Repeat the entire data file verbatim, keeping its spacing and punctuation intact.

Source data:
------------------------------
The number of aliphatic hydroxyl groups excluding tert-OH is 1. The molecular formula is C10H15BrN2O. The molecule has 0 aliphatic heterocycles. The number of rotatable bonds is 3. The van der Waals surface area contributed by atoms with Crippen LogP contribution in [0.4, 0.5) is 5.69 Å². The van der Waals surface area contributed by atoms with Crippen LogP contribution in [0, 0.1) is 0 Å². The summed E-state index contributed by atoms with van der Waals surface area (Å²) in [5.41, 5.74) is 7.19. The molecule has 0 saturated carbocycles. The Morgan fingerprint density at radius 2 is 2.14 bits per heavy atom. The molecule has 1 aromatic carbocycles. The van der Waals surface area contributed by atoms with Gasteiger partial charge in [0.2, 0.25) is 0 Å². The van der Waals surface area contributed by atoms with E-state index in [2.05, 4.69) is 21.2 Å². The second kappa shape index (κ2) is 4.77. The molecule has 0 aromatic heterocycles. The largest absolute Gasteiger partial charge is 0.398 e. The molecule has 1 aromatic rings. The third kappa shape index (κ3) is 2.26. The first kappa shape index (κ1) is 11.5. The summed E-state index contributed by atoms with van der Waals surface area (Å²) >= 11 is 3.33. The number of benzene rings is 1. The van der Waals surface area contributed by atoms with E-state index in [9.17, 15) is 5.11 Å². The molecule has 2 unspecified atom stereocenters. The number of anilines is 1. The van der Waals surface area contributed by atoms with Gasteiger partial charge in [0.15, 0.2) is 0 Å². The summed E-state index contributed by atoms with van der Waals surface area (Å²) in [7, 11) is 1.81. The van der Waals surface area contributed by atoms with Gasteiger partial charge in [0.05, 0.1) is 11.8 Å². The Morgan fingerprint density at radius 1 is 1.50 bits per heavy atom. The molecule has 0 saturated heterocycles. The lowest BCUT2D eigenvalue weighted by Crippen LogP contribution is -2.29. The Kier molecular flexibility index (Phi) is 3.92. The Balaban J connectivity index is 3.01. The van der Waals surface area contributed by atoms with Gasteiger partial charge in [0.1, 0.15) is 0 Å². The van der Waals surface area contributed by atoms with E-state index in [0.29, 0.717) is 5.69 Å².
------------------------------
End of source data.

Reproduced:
The number of aliphatic hydroxyl groups excluding tert-OH is 1. The molecular formula is C10H15BrN2O. The molecule has 0 aliphatic heterocycles. The number of rotatable bonds is 3. The van der Waals surface area contributed by atoms with Crippen LogP contribution in [0.4, 0.5) is 5.69 Å². The van der Waals surface area contributed by atoms with Crippen LogP contribution in [0, 0.1) is 0 Å². The summed E-state index contributed by atoms with van der Waals surface area (Å²) in [5.41, 5.74) is 7.19. The molecule has 0 saturated carbocycles. The Morgan fingerprint density at radius 2 is 2.14 bits per heavy atom. The molecule has 1 aromatic carbocycles. The van der Waals surface area contributed by atoms with Gasteiger partial charge in [0.2, 0.25) is 0 Å². The van der Waals surface area contributed by atoms with E-state index in [2.05, 4.69) is 21.2 Å². The second kappa shape index (κ2) is 4.77. The molecule has 0 aromatic heterocycles. The largest absolute Gasteiger partial charge is 0.398 e. The molecule has 1 aromatic rings. The third kappa shape index (κ3) is 2.26. The first kappa shape index (κ1) is 11.5. The summed E-state index contributed by atoms with van der Waals surface area (Å²) >= 11 is 3.33. The number of benzene rings is 1. The van der Waals surface area contributed by atoms with E-state index in [9.17, 15) is 5.11 Å². The molecule has 2 unspecified atom stereocenters. The number of anilines is 1. The van der Waals surface area contributed by atoms with Gasteiger partial charge in [0.15, 0.2) is 0 Å². The summed E-state index contributed by atoms with van der Waals surface area (Å²) in [7, 11) is 1.81. The van der Waals surface area contributed by atoms with Gasteiger partial charge in [0.05, 0.1) is 11.8 Å². The Morgan fingerprint density at radius 1 is 1.50 bits per heavy atom. The molecule has 0 saturated heterocycles. The lowest BCUT2D eigenvalue weighted by Crippen LogP contribution is -2.29. The Kier molecular flexibility index (Phi) is 3.92. The Balaban J connectivity index is 3.01. The van der Waals surface area contributed by atoms with Gasteiger partial charge in [0.1, 0.15) is 0 Å². The van der Waals surface area contributed by atoms with E-state index in [0.29, 0.717) is 5.69 Å².